• LAPD did not come on campus but the UCPD was involved.
  • Several counter-protestors attempted to enter the encampment which at that point had been barricaded by student protestors to protect the site.
  • No arrests but it was very heated and some protestors were injured.
  • Despite what happened yesterday, the encampment lives on!

UCLA’s response to the Sunday, April 28 events was:

“This morning, a group of demonstrators breached a barrier that the university had established separating two groups of protestors on our campus, resulting in physical altercations. UCLA has a long history of being a place of peaceful protest, and we are heartbroken about the violence that broke out.” (4/28)


“We have since instituted additional security measures and increased the numbers of our safety team members on site.” (4/29)

  • Mary Osako, vice chancellor for UCLA Strategic Communications

The school administration did not acknowledge the serious harm and violence UCLA student protestors and their community supporters experienced from the Zionist groups that took over their campus.

Most mainstream outlets are also not acknowledging the violence wrought by Zionists even while video evidence of the entire day exists and was live-streamed. The social media evidence of the violence has been trending on several platforms with many outraged and prompted to act based on what they’re witnessing.

On Monday, April 29, 2024 students and faculty at UCLA heard the encampment’s call for a walkout for Gaza and in solidarity with the protesting students. Faculty, staff, and students convened at Royce Hall for speeches of encouragement (some given by faculty), discussion, art, and music-making. Faculty held signs that read “Walk out for Gaza”, “Faculty for Justice for Palestine,” “Invest in Education not War” and “UCLA Faculty and Staff, We Stand with Our Students”.

The encampment is beautiful and has grown. In their anti-imperialist internationalist anti-capitalist movement work, students are condemning Israel’s genocide on Gaza and the U.S. ideological and material support of it. Beyond condemnations, they are willing to put themselves on the line for demands that would make real on-the-ground changes to not only what goes on in Palestine and surrounding regions but to the trajectory of the U.S. They understand that fascism must be stomped out and not be allowed to take root. Their resolve, creativity, clarity, and theorizing are inspiring and should rouse even the cynics among us. What a time!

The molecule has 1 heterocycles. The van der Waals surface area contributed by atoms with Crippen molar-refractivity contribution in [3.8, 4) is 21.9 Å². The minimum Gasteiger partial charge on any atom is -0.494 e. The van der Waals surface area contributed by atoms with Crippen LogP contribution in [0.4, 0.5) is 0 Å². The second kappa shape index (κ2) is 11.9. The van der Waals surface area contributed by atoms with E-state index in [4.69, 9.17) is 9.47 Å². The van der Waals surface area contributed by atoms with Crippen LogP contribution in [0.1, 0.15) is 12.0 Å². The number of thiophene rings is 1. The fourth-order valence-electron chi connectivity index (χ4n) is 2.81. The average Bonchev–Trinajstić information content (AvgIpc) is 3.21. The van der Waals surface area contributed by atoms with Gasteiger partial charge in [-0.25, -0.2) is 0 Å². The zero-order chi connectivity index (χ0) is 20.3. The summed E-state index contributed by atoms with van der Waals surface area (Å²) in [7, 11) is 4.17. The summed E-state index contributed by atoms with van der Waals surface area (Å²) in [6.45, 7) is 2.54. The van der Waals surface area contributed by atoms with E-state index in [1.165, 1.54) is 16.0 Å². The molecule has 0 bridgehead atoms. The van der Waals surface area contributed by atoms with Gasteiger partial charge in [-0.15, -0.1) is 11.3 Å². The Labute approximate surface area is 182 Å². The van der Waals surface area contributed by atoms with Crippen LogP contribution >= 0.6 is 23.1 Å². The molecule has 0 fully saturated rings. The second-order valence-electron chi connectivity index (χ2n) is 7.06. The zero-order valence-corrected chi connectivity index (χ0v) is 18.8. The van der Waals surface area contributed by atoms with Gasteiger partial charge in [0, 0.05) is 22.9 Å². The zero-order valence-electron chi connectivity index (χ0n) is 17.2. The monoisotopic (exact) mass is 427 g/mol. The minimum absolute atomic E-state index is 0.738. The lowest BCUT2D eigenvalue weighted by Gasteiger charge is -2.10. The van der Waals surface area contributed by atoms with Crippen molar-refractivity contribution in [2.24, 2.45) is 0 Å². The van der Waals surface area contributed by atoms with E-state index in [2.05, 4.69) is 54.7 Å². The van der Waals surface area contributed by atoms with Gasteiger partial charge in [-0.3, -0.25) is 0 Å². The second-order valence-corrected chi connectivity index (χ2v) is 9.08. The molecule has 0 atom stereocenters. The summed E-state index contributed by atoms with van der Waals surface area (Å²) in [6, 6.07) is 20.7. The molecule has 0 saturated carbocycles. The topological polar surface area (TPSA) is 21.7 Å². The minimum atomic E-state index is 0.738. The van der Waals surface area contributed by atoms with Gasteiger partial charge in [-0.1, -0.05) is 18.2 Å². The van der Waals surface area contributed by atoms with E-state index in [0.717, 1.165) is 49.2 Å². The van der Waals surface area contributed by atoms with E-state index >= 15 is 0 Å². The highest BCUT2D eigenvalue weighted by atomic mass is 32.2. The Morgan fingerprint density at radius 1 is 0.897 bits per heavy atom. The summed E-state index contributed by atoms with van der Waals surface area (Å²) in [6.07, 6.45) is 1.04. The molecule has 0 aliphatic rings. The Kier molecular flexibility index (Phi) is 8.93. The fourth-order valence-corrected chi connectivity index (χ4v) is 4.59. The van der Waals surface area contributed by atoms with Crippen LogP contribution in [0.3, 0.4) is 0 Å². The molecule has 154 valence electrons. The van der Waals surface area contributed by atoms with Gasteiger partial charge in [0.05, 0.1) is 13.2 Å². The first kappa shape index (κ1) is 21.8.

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1 Comment

  1. Sam Friedman

    In 1970, after the invasion of Cambodia by the US and the National Guard killings of protesting students at Kent State, but before the police killings of students at Jackson State, students and faculty at UCLA had huge demonstrations and seized at least one building. UCLA and the governor of the State sent a wave of cops onto campus to shut it down and physically attack protestors. One faculty member was seriously injured by them.
    The result was that for the rest of the Quarter, we had a broadly observed campus strike with lots of good political education and radicalization.
    I have always looked back on this set of actions as a high point in my early life and education. I applaud those taking part in these demos. At Rutgers, near where I live, the students won 8 of 10 demands without violence by either Zionist thugs or by police. The media, of course, framed it as their backing down under threat.